Osteopathic medical education is 125 years old this year. From its humble beginnings in Missouri, the osteopathic medical profession has grown to include over 102,000 U.S. DOs in 2017. Today, one in four U.S. medical students are enrolled in a college of osteopathic medicine.
A radical philosophy in 1874
In the nineteenth century, following the death of his wife, three of his children, and an adopted child—all from spinal meningitis—Andrew Taylor Still, MD, DO, concluded that conventional medicine at the time was seldom evidence-based, frequently ineffective and sometimes harmful.
In response, Dr. Still pioneered the osteopathic philosophy of medicine in 1874, which is rooted in prevention and the idea that physicians should focus on treating the whole patient, rather than just the disease.
Dr. Still also recognized that human anatomy was relatively well-understood. He developed manual techniques, now known as osteopathic manipulative medicine (OMM), that corrected dysfunction in the musculoskeletal system, enhancing the body’s ability to heal itself.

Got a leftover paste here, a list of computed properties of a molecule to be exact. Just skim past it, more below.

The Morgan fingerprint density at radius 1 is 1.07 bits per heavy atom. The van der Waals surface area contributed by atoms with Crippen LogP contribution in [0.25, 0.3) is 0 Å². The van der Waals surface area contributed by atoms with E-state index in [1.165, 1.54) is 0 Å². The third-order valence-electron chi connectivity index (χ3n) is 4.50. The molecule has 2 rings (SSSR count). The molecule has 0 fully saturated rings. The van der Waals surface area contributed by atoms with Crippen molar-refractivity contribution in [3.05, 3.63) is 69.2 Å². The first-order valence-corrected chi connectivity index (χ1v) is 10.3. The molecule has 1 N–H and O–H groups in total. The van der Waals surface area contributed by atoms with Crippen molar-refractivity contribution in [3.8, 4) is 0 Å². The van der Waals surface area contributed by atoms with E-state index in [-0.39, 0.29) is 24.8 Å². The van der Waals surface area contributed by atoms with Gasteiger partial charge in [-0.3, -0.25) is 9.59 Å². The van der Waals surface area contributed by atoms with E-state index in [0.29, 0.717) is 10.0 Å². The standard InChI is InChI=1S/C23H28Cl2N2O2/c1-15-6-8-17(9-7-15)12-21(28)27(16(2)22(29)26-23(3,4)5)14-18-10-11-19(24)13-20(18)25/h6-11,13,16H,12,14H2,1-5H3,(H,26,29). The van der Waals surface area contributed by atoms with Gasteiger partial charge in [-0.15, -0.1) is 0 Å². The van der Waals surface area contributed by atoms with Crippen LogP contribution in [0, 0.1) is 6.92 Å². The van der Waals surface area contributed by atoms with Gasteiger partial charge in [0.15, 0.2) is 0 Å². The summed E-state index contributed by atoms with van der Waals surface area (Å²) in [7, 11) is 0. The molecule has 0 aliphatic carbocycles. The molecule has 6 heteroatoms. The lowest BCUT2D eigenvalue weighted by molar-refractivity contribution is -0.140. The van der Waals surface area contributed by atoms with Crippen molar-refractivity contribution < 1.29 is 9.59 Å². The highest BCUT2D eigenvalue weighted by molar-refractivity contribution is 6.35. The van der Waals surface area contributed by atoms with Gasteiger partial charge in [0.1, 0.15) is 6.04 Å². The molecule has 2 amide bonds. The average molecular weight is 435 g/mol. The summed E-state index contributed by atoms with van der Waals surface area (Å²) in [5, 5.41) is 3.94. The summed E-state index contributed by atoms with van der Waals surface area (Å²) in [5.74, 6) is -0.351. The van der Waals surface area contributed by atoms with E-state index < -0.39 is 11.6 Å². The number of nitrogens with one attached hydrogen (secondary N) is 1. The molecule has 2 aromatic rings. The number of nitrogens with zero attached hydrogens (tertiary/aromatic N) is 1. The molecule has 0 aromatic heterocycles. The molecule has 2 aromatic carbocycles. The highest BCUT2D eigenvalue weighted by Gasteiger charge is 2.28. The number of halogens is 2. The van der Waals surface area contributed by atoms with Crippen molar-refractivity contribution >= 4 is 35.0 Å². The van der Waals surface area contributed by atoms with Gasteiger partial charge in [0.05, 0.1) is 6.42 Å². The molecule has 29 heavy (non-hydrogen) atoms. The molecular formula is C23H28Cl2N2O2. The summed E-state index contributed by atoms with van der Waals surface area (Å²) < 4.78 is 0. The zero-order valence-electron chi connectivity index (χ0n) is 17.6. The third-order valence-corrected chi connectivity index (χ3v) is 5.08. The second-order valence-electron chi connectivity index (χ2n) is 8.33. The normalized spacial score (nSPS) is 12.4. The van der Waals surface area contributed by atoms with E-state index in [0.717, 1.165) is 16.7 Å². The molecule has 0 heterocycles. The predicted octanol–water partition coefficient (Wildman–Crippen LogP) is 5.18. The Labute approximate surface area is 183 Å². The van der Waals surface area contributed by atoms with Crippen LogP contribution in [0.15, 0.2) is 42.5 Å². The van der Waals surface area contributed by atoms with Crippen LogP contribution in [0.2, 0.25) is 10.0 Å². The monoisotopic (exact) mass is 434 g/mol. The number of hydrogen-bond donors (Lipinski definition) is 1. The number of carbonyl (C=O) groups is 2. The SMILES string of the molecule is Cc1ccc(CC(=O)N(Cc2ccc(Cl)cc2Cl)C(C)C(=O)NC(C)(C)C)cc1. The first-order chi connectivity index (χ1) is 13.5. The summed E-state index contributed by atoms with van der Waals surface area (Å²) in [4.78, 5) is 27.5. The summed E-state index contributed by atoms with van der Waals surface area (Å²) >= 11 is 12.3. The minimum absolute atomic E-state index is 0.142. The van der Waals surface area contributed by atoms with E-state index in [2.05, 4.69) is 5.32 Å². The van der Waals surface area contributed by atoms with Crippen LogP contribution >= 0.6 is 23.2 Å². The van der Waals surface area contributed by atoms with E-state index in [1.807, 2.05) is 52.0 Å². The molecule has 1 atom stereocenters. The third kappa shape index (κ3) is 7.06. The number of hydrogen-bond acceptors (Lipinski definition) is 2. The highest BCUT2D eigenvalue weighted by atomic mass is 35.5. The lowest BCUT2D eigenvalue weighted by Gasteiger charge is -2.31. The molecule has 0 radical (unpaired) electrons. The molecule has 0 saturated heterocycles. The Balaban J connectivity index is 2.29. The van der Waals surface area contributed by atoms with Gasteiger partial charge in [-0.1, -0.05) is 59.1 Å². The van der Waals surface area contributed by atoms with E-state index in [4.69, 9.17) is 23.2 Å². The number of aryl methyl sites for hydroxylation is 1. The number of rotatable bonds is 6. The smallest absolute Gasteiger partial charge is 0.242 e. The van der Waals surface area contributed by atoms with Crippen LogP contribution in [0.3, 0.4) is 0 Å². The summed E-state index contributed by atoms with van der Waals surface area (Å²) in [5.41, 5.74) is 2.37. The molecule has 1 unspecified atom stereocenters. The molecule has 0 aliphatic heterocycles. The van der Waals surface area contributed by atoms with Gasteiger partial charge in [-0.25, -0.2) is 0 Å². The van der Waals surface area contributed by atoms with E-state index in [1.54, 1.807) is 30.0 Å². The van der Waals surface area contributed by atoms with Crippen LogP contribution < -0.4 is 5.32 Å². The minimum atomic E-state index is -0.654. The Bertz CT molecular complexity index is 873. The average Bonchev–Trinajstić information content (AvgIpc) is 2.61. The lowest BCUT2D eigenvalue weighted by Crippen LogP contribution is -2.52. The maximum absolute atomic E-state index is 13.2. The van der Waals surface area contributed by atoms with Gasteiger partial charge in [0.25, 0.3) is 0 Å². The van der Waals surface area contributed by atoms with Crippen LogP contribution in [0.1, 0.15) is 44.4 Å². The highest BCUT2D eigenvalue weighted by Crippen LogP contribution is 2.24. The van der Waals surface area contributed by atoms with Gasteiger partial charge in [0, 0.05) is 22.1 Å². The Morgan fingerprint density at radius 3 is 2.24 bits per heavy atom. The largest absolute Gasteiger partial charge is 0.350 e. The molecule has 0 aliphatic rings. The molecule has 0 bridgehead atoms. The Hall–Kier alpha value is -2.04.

Osteopathic education’s legacy of inclusion
Dr. Still opened the first osteopathic medical school, the American School of Osteopathy in Kirksville, Missouri, in 1892. A 2017 PBS documentary highlights the school’s inclusivity: Its first graduating class was 27 percent female.
Today, women account for nearly 50 percent of the approximately 27,000 osteopathic medical students who attend 33 DO schools, operating in 48 locations across the United States. More than 50 percent of practicing DOs are younger than 45 and are more likely than other physicians to work in rural and underserved communities.
“This growing profession, once concentrated in just a dozen states, is influencing healthcare in our nation at the local, state and national levels. The value of the osteopathic approach is clear, and the profession looks forward to sharing our unique practice beyond the United States,” says AOA president Mark A. Baker, DO.
For a full timeline of osteopathic medicine, visit 125.atsu.edu/historical-timeline/.